Painting of the monkey from The Monkey and the Crocodile, an Indian fable from the Panchatantra.

The Monkey & the Crocodile (An Old Indian Fable)

The Monkey and the Crocodile is a famous parable from the Panchatantra, a collection of Indian fables from the 3rd century BCE. It is a cautionary tale about friendship, trust, and intelligence. This is my own retelling, translated into English. The story is much the same.

Slashes made by an enraged barbarian fabulist.

Once upon a time, in a dense forest near the banks of the great river Ganga, there lived a clever monkey named Raktamukha. High up in a tree, he made his home and spent his days feasting on the sweet fruits that the tree provided. Not far from the riverbank, there was a small island where a cunning crocodile named Karalamukha made his abode.

One day, as Karalamukha was resting on the riverbank, Raktamukha dropped a ripe fruit from his tree. The fruit fell into the river and floated down to where the crocodile was resting. Intrigued by the delicious scent, Karalamukha tasted the fruit and found it to be the most delightful thing he had ever eaten.

Desiring more of the delectable fruit, Karalamukha swam to the tree where Raktamukha lived and said, “Dear Monkey, I have tasted the wonderful fruit that you so generously dropped into the river. I am in awe of its taste, and I wonder if you would be so kind as to share more of it with me.”

Raktamukha was pleased by the crocodile’s politeness and decided to befriend him. He threw more fruits to Karalamukha, who devoured them with great delight. In return, Karalamukha would bring fresh fish from the river for Raktamukha. Thus, the two became fast friends.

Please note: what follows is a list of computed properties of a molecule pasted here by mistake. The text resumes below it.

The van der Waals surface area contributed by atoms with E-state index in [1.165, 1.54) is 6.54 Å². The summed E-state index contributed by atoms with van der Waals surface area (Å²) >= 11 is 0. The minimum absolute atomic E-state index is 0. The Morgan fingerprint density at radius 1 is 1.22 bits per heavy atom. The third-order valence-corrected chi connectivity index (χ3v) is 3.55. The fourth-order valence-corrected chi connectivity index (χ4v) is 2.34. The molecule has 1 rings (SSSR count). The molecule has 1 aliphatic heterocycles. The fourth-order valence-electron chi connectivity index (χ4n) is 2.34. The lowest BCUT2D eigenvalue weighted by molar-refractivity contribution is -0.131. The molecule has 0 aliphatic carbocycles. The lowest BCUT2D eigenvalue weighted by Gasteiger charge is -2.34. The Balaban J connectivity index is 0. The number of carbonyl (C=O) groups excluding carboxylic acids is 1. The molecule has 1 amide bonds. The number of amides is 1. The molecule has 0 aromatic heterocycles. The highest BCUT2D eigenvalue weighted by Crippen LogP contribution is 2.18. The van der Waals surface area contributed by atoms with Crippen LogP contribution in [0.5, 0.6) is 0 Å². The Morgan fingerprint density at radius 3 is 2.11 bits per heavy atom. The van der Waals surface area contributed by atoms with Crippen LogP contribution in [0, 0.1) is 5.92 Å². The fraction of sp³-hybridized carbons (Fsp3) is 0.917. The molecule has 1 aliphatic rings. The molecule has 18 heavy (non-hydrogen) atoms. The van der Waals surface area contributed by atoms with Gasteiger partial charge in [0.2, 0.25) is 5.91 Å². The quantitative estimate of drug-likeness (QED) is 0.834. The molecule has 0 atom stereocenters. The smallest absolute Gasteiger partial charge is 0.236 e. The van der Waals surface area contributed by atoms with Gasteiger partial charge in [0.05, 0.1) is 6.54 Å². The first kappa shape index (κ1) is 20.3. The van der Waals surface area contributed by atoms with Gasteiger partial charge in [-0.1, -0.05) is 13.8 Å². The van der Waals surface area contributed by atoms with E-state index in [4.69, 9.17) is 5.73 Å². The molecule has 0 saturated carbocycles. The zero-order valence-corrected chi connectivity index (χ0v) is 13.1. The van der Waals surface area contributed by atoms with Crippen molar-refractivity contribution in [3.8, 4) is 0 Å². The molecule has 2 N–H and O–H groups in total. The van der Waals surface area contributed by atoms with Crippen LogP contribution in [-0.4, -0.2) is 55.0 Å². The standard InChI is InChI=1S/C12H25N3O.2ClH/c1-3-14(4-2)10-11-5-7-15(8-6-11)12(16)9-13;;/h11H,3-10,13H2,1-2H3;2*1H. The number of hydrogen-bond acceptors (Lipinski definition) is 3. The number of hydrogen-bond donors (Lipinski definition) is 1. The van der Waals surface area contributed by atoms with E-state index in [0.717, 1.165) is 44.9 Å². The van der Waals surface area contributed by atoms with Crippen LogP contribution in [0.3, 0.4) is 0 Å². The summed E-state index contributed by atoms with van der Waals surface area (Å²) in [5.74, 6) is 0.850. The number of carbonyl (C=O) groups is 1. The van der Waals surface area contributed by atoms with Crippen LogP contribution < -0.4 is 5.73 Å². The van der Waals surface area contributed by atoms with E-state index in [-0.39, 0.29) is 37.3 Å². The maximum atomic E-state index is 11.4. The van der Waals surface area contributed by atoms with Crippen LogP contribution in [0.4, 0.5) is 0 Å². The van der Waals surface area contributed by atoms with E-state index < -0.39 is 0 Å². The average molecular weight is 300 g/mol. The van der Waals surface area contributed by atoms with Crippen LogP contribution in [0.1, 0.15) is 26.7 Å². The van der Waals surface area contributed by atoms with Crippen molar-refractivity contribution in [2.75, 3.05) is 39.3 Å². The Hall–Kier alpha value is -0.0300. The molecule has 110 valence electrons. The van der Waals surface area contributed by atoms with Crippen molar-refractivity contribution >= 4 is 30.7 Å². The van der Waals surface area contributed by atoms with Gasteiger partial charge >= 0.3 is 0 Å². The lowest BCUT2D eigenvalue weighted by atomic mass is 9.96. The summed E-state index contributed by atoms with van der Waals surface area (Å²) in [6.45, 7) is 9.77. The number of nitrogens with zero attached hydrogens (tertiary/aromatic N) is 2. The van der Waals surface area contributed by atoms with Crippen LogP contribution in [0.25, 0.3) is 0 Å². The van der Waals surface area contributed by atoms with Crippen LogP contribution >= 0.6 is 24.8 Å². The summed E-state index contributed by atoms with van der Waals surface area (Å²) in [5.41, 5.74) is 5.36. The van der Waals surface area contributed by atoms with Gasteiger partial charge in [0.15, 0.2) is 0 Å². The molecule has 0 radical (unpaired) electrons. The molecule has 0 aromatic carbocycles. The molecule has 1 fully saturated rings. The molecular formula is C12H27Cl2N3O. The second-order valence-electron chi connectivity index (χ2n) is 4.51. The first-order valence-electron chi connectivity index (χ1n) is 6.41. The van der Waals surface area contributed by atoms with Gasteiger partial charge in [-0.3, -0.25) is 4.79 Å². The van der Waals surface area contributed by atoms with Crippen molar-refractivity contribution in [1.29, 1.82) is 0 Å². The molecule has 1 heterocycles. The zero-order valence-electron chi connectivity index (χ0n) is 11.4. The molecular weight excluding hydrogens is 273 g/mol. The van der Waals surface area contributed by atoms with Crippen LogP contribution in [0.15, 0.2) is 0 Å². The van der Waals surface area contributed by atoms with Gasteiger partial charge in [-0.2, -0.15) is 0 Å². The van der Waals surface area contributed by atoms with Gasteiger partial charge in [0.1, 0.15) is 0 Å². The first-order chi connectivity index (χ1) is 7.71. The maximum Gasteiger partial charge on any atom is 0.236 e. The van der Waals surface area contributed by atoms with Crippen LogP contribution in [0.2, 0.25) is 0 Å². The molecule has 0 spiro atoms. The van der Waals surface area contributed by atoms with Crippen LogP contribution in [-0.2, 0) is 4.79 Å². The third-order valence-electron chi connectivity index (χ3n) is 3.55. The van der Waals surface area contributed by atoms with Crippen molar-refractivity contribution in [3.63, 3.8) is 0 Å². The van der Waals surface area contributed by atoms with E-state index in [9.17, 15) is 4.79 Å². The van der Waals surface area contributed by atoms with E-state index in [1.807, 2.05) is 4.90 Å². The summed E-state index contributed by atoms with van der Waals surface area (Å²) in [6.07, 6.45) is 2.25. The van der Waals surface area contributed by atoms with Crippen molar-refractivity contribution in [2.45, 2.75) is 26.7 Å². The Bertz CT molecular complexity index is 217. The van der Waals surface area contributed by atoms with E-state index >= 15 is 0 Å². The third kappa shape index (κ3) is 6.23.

As the crocodile’s friendship grew, so did his wife’s jealousy. Why was her husband spending so much time with someone else? Perhaps the monkey was a woman. Perhaps Karalamukha was having an affair.

One day, Karalamukha invited Raktamukha to his home for a feast. “My dear friend,” he said, “my wife has heard of our friendship and the delicious fruits you have shared with me. She would be honored to have you as our guest and prepare a meal for you.”

Raktamukha hesitated, knowing he would have to cross the river to reach the island where the crocodile lived. He said, “Dear friend, I am delighted by your invitation, but I cannot swim. How can I reach your home on the island?”

“No worries,” replied Karalamukha, “I shall carry you on my back across the river. You may hold onto my strong tail for support, and I will ensure that you arrive safely.”

Trusting his friend, Raktamukha climbed onto the crocodile’s back, and they began their journey across the river. As they reached the middle of the river, Karalamukha suddenly spoke, “My friend, I must confess something. My wife not only wishes to meet you but also desires to taste the heart of the one who eats these delicious fruits. She believes it must be as sweet as the fruits themselves.”

Raktamukha, startled by this revelation, quickly thought of a plan to save himself. He calmly said, “My dear friend, why didn’t you tell me sooner? I would have gladly brought my heart along for your wife. Alas, it is still hanging in the tree where I live. Let us return so that I may fetch my heart for her.”

Karalamukha, believing Raktamukha’s words, turned around and swam back to the riverbank. As soon as they reached the shore, Raktamukha quickly jumped off the crocodile’s back and climbed to safety.

This brings to mind another fable from the Panchatantra. It is the tale of The King and His Parrots.

Juan Artola Miranda

I am Juan Artola Miranda, a fabulist living in the Mexican Caribbean. My friends know me by the name of my father's father, but that name grew into something bigger, my writing reaching tens of millions of readers. It was too strong for me to control. Artola Miranda is the name of my mother's mother. It's a better name for a fabulist.

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